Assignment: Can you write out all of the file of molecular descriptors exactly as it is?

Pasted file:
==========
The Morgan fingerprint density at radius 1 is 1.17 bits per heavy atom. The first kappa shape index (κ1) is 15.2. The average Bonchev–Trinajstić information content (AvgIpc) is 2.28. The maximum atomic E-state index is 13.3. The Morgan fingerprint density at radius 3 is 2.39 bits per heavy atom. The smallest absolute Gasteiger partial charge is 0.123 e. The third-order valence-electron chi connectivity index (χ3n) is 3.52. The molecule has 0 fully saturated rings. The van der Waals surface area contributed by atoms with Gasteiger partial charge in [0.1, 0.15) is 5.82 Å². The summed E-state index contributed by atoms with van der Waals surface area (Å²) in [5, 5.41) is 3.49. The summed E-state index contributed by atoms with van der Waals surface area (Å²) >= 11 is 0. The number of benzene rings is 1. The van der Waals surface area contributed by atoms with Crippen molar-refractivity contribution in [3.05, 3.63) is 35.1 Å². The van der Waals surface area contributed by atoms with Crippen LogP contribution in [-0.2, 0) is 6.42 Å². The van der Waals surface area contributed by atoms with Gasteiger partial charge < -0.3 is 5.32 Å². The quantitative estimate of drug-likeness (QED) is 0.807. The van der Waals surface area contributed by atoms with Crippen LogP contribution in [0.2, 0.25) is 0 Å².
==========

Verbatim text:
The Morgan fingerprint density at radius 1 is 1.17 bits per heavy atom. The first kappa shape index (κ1) is 15.2. The average Bonchev–Trinajstić information content (AvgIpc) is 2.28. The maximum atomic E-state index is 13.3. The Morgan fingerprint density at radius 3 is 2.39 bits per heavy atom. The smallest absolute Gasteiger partial charge is 0.123 e. The third-order valence-electron chi connectivity index (χ3n) is 3.52. The molecule has 0 fully saturated rings. The van der Waals surface area contributed by atoms with Gasteiger partial charge in [0.1, 0.15) is 5.82 Å². The summed E-state index contributed by atoms with van der Waals surface area (Å²) in [5, 5.41) is 3.49. The summed E-state index contributed by atoms with van der Waals surface area (Å²) >= 11 is 0. The number of benzene rings is 1. The van der Waals surface area contributed by atoms with Crippen molar-refractivity contribution in [3.05, 3.63) is 35.1 Å². The van der Waals surface area contributed by atoms with Crippen LogP contribution in [-0.2, 0) is 6.42 Å². The van der Waals surface area contributed by atoms with Gasteiger partial charge < -0.3 is 5.32 Å². The quantitative estimate of drug-likeness (QED) is 0.807. The van der Waals surface area contributed by atoms with Crippen LogP contribution in [0.2, 0.25) is 0 Å².